The current exhibition at The MAX in Meridian is a must see for families and fans of Jim Henson and his popular characters. The Jim Henson Exhibition: Imagination Unlimited, explores the life of Mississippi-native Jim Henson and the impact his creative genius has had on popular culture and the art of puppetry.

The traveling exhibition runs through May 4, 2019, and feature’s Henson’s iconic Muppets and other puppets from familiar productions like Sesame Street, The Muppet Show, Fraggle Rock, The Dark Crystal and much more. Visitors of all ages can experience Henson’s creations and see how his early work in film and television evolved into the magical worlds that have become so familiar to audiences worldwide.

The exhibition also provides behind-the-scenes materials that reveal how Henson and his crew of puppeteers, writers, and designers created an iconic family of puppets and characters that continue to entertain both children and adults.

“Jim Henson was a creator and entertainer with a unique vision, and he had a tremendous influence on our culture by giving us these magical characters and worlds that many of us grew up with,” said Mark Tullos, Executive Director of The MAX. “This is yet another amazing story of a native Mississippian who left his mark on the world, and this exhibit allows visitors to retrace Henson’s life from his early years in Leland, Mississippi, to his establishment in New York’s advertising and entertainment worlds, to the film sets of major motion pictures.”

The exhibition features a broad range of artifacts related to Henson’s unparalleled career, including more than 20 original puppets, character sketches, storyboards, scripts, photographs, film and television clips, behind-the-scenes footage, iconic costumes, and interactive experiences that allow visitors to try their hand at puppeteering on camera and designing a puppet character.

Imagination Unlimited begins with a brief look at Henson’s early life through images of Henson as a young man and reproductions of some of his early drawings and sketches, and then follows his steady rise and immense contributions to the art and industry of the moving image. Highlights include a Kermit the Frog puppet from 1978; handwritten scripts from Henson’s first television series, Sam and Friends (1955-1961); a clip from his Academy Award–nominated experimental film Time Piece (1965); Jen and Kira puppets from The Dark Crystal (1982); familiar Sesame Street puppets including Grover, Ernie, Bert, and Count von Count; plus costumes from Labyrinth (1986).

Jim Henson was born on September 24, 1936, in Greenville, Mississippi and lived in Leland, Mississippi until his fifth grade year when he and his family moved to University Park, Maryland. At a young age, Henson was drawn to the arts. His maternal grandmother, a painter, quilter and needleworker, encouraged his creative passions, including his puppetry. Well before his teen years, Henson was performing puppetry for audiences, including his fellow Cub Scouts. His youth was also spent toying with different visual mediums, including television, which he adored. “His first love was in television and partially, I think, growing up in Mississippi,” said Cheryl Henson, his daughter. “The idea of a window to the world was really fascinating to him and the idea that through this little box, you can be exposed to so many different things.” A major influence of his childhood was TV puppeteer Burr Tillstrom, of the show Kukla, Fran and Ollie.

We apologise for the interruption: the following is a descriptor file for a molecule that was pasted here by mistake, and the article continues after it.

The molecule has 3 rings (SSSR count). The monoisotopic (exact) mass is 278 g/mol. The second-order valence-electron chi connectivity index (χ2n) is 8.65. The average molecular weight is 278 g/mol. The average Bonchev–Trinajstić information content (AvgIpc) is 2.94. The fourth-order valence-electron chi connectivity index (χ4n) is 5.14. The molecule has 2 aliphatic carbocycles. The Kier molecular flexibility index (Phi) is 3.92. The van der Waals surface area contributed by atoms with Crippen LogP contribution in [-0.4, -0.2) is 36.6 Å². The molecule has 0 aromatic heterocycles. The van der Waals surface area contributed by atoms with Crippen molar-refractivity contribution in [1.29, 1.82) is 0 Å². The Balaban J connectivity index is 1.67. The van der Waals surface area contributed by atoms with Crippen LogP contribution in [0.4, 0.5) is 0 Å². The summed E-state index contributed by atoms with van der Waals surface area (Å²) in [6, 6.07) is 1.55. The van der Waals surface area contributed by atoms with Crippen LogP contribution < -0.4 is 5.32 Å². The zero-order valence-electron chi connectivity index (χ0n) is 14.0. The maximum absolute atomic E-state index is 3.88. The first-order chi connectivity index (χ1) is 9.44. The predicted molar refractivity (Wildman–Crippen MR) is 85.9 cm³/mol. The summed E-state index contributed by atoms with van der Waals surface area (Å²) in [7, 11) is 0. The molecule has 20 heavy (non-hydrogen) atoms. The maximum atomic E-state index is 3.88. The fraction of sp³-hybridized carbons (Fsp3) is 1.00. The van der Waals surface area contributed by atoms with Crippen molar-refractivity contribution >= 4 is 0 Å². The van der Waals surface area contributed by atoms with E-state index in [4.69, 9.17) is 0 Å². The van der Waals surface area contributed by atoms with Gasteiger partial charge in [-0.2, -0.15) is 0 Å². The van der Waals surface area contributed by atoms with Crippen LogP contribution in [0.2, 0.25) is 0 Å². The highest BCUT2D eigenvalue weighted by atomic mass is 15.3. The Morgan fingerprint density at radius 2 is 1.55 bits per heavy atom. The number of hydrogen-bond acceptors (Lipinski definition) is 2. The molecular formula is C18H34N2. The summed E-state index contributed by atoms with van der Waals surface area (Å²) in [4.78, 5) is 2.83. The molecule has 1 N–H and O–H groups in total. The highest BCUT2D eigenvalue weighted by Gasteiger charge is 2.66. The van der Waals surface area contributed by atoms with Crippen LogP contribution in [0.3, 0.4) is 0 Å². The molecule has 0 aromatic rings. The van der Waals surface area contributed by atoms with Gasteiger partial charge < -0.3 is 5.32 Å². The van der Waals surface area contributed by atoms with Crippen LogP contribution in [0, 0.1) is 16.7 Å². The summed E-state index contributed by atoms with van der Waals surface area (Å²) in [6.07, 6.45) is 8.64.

Henson had his first experience with televised puppetry  in 1954 when he began working for WTOP-TV, a local Washington, D.C. station, while attending Northwestern High School. Henson created three puppets; Pierre, Longhorn, and Shorthorn, for a Saturday-morning children’s program, The Junior Morning Show. The show was canceled after only three weeks, but WRC-TV, a nearby NBC affiliate, recognized Henson’s talent and offered him a job that would last him the rest of the summer. Intent on a career as a commercial artist, Henson used the money he saved over the summer to enroll as a studio arts major in the University of Maryland while keeping his job at the TV station.

During his freshman year in college, Henson was asked by WRC-TV to create a five-minute live-action/puppet show, Sam and Friends, with his classmate and eventual wife, Jane Nebel. The show was taped daily and aired before The Tonight Show on weeknights from May 9, 1955, to December 15, 1961. The characters on Sam and Friends were forerunners of the Muppets, and the show included a prototype of Henson’s most famous character, Kermit the Frog.

The continued success of Sam and Friends allowed Henson to begin experimenting with techniques that changed the way in which puppetry was used on television, including using the frame defined by the camera to allow the puppet performer to work from off-camera. 

Despite the financial success of Sam and Friends, Henson began to have doubts about going into a career performing with puppets. He once said, it’s not “the sort of thing a grown man works at for a living.”